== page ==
Law book with a wooden judges gavel on table in a courtroom or law enforcement office

The Supreme Court will not take up a challenge to a Pennsylvania school district's policy allowing transgender students to use bathrooms and locker rooms that correspond with their sexual identity. According to CBS News reports, the rejected appeal came from students who argued that allowing transgender students to use the same facilities violated their right to privacy.

The court's order leaves in a place a federal appeals court ruling that the Boyertown School District — located roughly 45 miles from Philadelphia — could continue to allow transgender students the choice of what facilities to use.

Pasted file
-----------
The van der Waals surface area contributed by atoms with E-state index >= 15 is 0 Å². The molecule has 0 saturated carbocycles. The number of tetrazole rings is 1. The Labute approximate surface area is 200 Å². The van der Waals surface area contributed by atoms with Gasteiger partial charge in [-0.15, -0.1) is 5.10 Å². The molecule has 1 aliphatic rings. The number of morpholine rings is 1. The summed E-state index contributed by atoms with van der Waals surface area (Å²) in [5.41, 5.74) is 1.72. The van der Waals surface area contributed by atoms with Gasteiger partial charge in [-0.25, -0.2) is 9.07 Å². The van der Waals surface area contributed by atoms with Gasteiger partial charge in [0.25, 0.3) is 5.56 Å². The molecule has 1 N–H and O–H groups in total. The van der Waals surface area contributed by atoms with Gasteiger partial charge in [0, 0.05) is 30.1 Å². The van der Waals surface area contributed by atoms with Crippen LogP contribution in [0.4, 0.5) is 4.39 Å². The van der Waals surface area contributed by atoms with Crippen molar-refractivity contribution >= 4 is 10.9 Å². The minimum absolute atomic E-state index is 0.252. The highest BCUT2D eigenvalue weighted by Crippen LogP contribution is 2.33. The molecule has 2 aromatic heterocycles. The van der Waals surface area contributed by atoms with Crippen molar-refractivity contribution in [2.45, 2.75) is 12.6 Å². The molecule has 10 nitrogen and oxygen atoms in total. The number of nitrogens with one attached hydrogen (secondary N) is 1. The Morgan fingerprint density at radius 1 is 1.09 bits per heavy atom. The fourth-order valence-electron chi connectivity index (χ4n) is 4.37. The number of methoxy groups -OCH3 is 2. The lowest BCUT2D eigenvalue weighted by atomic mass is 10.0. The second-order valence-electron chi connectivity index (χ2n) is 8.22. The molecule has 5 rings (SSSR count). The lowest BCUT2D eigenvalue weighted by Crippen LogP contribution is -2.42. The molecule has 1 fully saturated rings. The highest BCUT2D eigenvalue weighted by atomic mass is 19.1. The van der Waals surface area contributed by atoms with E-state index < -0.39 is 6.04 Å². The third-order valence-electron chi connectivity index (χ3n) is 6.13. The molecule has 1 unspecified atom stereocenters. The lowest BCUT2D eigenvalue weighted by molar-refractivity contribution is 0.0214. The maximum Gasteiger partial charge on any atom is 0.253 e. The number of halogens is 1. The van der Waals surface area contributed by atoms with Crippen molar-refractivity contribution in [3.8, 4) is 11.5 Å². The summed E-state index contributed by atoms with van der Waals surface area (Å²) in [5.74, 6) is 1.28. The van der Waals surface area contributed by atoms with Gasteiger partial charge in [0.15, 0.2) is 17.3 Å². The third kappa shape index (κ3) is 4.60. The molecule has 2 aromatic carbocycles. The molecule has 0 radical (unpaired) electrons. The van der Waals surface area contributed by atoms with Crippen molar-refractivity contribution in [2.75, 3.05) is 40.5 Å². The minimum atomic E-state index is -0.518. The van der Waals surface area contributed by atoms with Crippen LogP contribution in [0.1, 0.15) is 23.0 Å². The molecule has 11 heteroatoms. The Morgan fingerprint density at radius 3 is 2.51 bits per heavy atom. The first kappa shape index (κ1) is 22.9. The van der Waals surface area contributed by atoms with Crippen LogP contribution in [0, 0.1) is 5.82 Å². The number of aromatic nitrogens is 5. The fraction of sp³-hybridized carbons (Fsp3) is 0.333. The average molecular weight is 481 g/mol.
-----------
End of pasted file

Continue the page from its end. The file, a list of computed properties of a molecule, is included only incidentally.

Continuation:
The initial circuit court ruling said that the students had failed to show that they were irreparably harmed by the school district’s policy — especially given the steps the Boyertown district had taken to accommodate those who did not feel comfortable sharing facilities with transgender teens.

To accommodate anyone who was uncomfortable with the change, the The Philadelphia Inquirer reported that district officials expanded the number of single-use restrooms, alternative locker rooms, and private stalls across their high school’s campus so that any student could use them, instead.

The six students who filed suit in 2017 argued that the policy effectively forced them into using the alternate facilities — a move they called a form of discrimination. They asked the court to overturn the policy and return to the status quo.

Circuit Court Judge Theodore McKee referenced Brown v. Board of Education, the landmark Supreme Court decision that struck down racial segregation policies in public schools, when speaking to the students’ lawyers.